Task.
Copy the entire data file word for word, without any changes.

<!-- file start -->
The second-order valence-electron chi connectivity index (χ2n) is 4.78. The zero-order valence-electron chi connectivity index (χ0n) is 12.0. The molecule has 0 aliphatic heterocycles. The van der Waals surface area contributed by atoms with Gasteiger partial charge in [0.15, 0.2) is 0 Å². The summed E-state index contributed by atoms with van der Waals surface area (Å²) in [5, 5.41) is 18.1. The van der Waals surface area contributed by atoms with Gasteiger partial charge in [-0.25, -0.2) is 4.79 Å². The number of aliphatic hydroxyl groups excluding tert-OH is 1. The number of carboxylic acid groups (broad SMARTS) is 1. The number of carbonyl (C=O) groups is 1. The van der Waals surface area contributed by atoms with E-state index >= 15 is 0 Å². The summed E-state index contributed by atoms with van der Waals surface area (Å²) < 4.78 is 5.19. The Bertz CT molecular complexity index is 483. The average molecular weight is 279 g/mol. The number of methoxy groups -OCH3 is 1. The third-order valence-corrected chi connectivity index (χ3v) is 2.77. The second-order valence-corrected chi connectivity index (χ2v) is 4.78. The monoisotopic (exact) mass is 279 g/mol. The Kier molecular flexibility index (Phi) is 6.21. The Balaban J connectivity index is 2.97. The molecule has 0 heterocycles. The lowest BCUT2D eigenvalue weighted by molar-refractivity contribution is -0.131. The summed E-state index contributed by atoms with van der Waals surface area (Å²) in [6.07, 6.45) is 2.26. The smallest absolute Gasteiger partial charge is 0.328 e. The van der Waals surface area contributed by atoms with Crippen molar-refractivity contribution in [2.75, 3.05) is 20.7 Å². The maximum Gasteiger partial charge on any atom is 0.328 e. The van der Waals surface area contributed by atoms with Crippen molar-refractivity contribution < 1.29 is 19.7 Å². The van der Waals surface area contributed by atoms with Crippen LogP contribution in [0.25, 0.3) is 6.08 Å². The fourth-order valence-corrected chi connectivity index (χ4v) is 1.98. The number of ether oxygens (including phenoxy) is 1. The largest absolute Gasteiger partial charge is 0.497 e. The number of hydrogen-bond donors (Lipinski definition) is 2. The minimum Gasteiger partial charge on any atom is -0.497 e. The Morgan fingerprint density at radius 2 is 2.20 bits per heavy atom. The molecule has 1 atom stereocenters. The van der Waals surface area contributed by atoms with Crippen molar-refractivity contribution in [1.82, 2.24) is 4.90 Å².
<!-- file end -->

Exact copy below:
The second-order valence-electron chi connectivity index (χ2n) is 4.78. The zero-order valence-electron chi connectivity index (χ0n) is 12.0. The molecule has 0 aliphatic heterocycles. The van der Waals surface area contributed by atoms with Gasteiger partial charge in [0.15, 0.2) is 0 Å². The summed E-state index contributed by atoms with van der Waals surface area (Å²) in [5, 5.41) is 18.1. The van der Waals surface area contributed by atoms with Gasteiger partial charge in [-0.25, -0.2) is 4.79 Å². The number of aliphatic hydroxyl groups excluding tert-OH is 1. The number of carboxylic acid groups (broad SMARTS) is 1. The number of carbonyl (C=O) groups is 1. The van der Waals surface area contributed by atoms with E-state index >= 15 is 0 Å². The summed E-state index contributed by atoms with van der Waals surface area (Å²) < 4.78 is 5.19. The Bertz CT molecular complexity index is 483. The average molecular weight is 279 g/mol. The number of methoxy groups -OCH3 is 1. The third-order valence-corrected chi connectivity index (χ3v) is 2.77. The second-order valence-corrected chi connectivity index (χ2v) is 4.78. The monoisotopic (exact) mass is 279 g/mol. The Kier molecular flexibility index (Phi) is 6.21. The Balaban J connectivity index is 2.97. The molecule has 0 heterocycles. The lowest BCUT2D eigenvalue weighted by molar-refractivity contribution is -0.131. The summed E-state index contributed by atoms with van der Waals surface area (Å²) in [6.07, 6.45) is 2.26. The smallest absolute Gasteiger partial charge is 0.328 e. The van der Waals surface area contributed by atoms with Crippen molar-refractivity contribution in [2.75, 3.05) is 20.7 Å². The maximum Gasteiger partial charge on any atom is 0.328 e. The van der Waals surface area contributed by atoms with Crippen molar-refractivity contribution < 1.29 is 19.7 Å². The van der Waals surface area contributed by atoms with Crippen LogP contribution in [0.25, 0.3) is 6.08 Å². The fourth-order valence-corrected chi connectivity index (χ4v) is 1.98. The number of ether oxygens (including phenoxy) is 1. The largest absolute Gasteiger partial charge is 0.497 e. The number of hydrogen-bond donors (Lipinski definition) is 2. The minimum Gasteiger partial charge on any atom is -0.497 e. The Morgan fingerprint density at radius 2 is 2.20 bits per heavy atom. The molecule has 1 atom stereocenters. The van der Waals surface area contributed by atoms with Crippen molar-refractivity contribution in [1.82, 2.24) is 4.90 Å².